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The rise and fall of the Royal Canadian Navy, 1945-1964 : a critical study of the senior leadership, policy and manpower management

Halifax Tar

Army.ca Fixture
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I am currently reading this and I think its fascinating.

And may be a good read considering our current personnel shortages.

If you feel so inclined:

 
I am currently reading this and I think its fascinating.

And may be a good read considering our current personnel shortages.

If you feel so inclined:

So the more things change.....that was an interesting read.
 
This YouTube fellow does a lot of Naval history and ship videos.
The part re HMCS Oakville is worth viewing. Perserverance.

The H.M.C.S. Oakville, a Flower-class corvette, was constructed at Port Arthur, Ontario. It was christened and formally adopted by the town of Oakville on November 5, 1941.
The Oakville is most famously known for the dramatic and courageous capture of German submarine U-94, on August 28, 1942, a mere ten months after its launch. While escorting a convoy of between Cuba and Haiti, the Oakville came under attack by the U-boat. With supporting fire from an American seaplane, the corvette was able to force U-94 to surface with its depth charges, and subdue it by ramming it twice.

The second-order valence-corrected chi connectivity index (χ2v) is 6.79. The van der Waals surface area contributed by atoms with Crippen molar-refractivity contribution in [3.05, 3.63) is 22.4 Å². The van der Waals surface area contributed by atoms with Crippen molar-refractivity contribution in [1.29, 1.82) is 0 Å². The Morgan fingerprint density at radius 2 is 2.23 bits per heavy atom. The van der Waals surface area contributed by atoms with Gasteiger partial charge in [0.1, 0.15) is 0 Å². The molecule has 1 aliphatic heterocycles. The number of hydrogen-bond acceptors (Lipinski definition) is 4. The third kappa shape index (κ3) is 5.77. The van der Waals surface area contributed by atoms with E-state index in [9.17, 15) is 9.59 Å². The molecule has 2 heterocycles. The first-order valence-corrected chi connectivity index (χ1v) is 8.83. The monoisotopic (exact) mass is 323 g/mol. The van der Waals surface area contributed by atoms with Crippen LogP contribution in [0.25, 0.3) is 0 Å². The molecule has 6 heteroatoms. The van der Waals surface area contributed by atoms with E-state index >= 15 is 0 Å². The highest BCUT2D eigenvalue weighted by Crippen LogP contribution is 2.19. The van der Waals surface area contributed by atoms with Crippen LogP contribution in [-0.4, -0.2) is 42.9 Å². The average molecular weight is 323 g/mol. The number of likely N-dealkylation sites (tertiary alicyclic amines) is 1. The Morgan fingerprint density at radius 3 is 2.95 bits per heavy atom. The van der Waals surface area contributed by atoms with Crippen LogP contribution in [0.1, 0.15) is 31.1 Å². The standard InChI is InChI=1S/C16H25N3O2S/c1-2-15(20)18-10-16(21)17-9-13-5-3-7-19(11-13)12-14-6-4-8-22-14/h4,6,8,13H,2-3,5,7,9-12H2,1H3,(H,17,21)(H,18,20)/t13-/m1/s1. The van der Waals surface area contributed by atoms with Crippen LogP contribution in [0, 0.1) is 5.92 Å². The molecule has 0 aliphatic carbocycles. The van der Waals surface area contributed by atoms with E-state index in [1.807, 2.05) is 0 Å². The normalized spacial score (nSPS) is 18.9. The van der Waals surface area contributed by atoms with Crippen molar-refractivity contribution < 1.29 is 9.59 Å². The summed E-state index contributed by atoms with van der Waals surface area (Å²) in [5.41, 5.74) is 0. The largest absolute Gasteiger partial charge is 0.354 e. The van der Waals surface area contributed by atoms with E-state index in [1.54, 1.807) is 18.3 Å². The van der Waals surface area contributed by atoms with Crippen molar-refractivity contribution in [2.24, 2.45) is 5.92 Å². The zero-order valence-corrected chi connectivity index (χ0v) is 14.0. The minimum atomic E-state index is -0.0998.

Armed with only a pistol each, crew members Lt. Harold Lawrence and P.O. Arthur Powell courageously boarded the submarine and obtained the surrender of the 19 German survivors. Three months later, a year after the Oakville set sail, Lt. Lawrence and P.O. Powell visited Oakville, where they were greeted by the mayor and over 2,000 proud supporters.

P.S. Retired from RCN in 1965. Lawrence taught at the University of Ottawa and the University of Victoria after retiring from the Navy. He wrote three books concerning World War II. A Bloody War was published in 1979, Tales of the North Atlantic in 1985, and Victory at Sea in 1989.


The Royal Canadian Navy - Sinking you, but politely

 
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